Year of Release: 1968
I hate "MacArthur Park". I hate it with a passion even though I've been told not to, by my Dad (who seems to think it's some kind of piece of epic genius), by my English Literature lecturer at university (who felt that the lyrics were a fantastic piece of abstract lyrical expression about the constant, life-long reminders and nagging pull of first love) and by friends who have some peculiar Richard Harris fetish going on. I've ranted about the bloody song so many times that a friend of mine made me a special birthday present one year - a double CD of cover versions of "MacArthur Park" from people as varied as Vic Damone, who unintentionally emphasised the comedy potential of the track, to Frank Sinatra to Jack White's old band Goober and the Peas. Whatever his intentions were, it's safe to say that the "Best MacArthur Park Album In The World... Ever!" did little to convert me to the cause.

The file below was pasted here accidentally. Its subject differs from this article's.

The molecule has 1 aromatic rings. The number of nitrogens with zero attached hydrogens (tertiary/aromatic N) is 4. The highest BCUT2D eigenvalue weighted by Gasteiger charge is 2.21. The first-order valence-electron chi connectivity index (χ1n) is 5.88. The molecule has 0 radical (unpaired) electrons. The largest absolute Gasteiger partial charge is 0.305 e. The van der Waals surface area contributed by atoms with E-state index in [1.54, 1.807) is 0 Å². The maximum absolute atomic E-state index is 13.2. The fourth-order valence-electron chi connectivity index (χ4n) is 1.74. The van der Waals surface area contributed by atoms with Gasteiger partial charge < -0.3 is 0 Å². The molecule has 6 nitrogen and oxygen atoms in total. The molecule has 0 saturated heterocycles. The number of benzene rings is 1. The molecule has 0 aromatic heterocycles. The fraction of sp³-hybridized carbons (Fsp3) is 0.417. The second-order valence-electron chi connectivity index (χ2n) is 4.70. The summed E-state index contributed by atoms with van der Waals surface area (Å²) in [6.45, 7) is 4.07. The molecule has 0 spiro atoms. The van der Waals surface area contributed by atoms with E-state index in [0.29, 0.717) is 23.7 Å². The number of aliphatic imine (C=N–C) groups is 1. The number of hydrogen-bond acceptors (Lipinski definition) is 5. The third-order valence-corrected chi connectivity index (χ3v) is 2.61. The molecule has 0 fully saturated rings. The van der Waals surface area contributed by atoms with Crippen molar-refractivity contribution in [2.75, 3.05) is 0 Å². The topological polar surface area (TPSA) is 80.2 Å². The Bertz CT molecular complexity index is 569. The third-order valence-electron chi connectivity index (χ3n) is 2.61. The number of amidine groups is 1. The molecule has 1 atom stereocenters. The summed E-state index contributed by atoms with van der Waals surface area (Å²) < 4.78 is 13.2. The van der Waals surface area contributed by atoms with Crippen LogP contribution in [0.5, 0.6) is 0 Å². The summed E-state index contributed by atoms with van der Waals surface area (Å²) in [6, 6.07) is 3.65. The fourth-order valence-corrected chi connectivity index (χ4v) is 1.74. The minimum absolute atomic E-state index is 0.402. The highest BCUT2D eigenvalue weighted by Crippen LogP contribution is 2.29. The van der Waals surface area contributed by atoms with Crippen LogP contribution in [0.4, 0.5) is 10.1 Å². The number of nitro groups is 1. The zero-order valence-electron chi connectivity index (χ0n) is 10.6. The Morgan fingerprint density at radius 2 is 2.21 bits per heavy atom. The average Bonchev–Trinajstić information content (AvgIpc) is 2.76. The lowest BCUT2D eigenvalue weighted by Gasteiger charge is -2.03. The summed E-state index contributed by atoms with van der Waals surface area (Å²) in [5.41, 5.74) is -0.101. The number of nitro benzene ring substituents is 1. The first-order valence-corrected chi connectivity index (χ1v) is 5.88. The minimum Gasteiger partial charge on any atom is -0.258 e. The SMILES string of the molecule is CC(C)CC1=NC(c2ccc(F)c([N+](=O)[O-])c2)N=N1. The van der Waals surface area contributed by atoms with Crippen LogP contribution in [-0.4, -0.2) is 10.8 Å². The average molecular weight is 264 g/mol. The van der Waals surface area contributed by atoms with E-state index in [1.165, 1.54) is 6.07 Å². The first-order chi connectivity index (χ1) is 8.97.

Somewhere along the way, however, he missed out this one. Russ David was an accomplished bandleader and pianist who left a litter of pieces of easy listening and easy jazz on American record shelves everywhere, and this version of the tune is probably one of the only ones I actually find bearable - but then given that the overblown lyrics always were my main snagging point, this is probably inevitable. Both sides of this snatch at the numerous riffs and melodic hooks throughout the original epic track and manage to get it done and dusted in quicktime. There is a slight whiff of cocktail parties and cheese and wine gatherings about the affair, but the arrangements and general performance can't be faulted, and this takes something which was once grand and pompous and turns it into something welcoming and pleasant. In doing so it possibly misses the point completely, but you won't find me complaining.
Incidentally, before any of you burn me as a witch I should add that I do like a lot of other Jimmy Webb tracks.